Rapunzel; Bethan Woollvin
Rapunzel’s days are pretty grim. She is confined to a tower by an evil sorceress, the highlight of each day being a visit from the witch. Each day the witch would ask Rapunzel to unfurl her hair down the side of the tower so that she could use it to climb up and each day Rapunzel would duly oblige. The witch would then chop off locks of Rapunzel’s golden hair to sell for a profit. Being quite a clever and resourceful girl, Rapunzel realised that she could use her own hair too and so set about coming up with a plan to put an end to the witch once and for all…
You won’t find a prince in this story. This is all about one clever girl solving her own problem and doing things her way. It is a big dose of girl-power and smacks of can do attitude. Bethan Woollvin’s re-telling of the traditional tale is witty and wicked. She tears up the fairy-tale stereotypes; there are no dramatic rescues, kisses of everlasting love or knights riding in on horseback, and I absolutely love it.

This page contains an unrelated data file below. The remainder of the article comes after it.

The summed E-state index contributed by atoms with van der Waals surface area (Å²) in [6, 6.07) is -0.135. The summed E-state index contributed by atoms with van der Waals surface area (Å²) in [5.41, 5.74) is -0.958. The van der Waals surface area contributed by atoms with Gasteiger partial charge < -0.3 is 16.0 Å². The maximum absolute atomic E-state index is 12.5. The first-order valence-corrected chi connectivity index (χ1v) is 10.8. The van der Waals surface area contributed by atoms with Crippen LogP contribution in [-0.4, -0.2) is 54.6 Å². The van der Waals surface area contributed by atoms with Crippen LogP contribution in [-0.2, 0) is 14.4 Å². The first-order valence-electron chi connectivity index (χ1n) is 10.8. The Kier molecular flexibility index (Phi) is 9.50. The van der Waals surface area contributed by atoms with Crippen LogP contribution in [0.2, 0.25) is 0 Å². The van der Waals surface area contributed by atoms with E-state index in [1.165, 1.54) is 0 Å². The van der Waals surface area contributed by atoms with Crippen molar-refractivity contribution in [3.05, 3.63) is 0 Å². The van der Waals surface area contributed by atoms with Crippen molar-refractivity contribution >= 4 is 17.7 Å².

The story is told in short and simple sentences and Woollvin’s use of a simple colour palette of yellow, black and grey has the bold illustrations leaping off the pages. There is so much humour in the pages - Rapunzel reading a book titled ‘How to Defeat Witches’, and standing in the tower innocently hiding the scissors behind her back are two of my favourites.
Bethan Woollvin has done it again with another bold and brilliant re-working of the traditional tale. This is fairy-tale storytelling for the twenty-first century and young readers (and adults) will absolutely love it.
Recommended for 5+.
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